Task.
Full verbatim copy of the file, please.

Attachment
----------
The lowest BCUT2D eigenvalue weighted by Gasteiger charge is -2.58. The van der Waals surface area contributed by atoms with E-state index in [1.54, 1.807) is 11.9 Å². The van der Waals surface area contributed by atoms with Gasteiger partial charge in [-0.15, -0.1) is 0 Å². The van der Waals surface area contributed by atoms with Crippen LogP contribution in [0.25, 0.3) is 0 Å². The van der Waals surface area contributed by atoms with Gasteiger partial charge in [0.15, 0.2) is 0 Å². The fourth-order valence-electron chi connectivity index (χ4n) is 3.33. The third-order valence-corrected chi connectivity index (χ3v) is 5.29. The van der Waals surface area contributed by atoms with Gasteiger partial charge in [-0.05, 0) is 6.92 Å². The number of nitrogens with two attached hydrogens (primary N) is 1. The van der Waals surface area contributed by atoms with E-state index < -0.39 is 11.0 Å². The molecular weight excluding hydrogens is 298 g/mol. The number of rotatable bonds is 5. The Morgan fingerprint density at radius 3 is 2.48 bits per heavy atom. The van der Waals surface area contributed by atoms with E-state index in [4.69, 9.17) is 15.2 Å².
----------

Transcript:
The lowest BCUT2D eigenvalue weighted by Gasteiger charge is -2.58. The van der Waals surface area contributed by atoms with E-state index in [1.54, 1.807) is 11.9 Å². The van der Waals surface area contributed by atoms with Gasteiger partial charge in [-0.15, -0.1) is 0 Å². The van der Waals surface area contributed by atoms with Crippen LogP contribution in [0.25, 0.3) is 0 Å². The van der Waals surface area contributed by atoms with Gasteiger partial charge in [0.15, 0.2) is 0 Å². The fourth-order valence-electron chi connectivity index (χ4n) is 3.33. The third-order valence-corrected chi connectivity index (χ3v) is 5.29. The van der Waals surface area contributed by atoms with Gasteiger partial charge in [-0.05, 0) is 6.92 Å². The number of nitrogens with two attached hydrogens (primary N) is 1. The van der Waals surface area contributed by atoms with E-state index < -0.39 is 11.0 Å². The molecular weight excluding hydrogens is 298 g/mol. The number of rotatable bonds is 5. The Morgan fingerprint density at radius 3 is 2.48 bits per heavy atom. The van der Waals surface area contributed by atoms with E-state index in [4.69, 9.17) is 15.2 Å².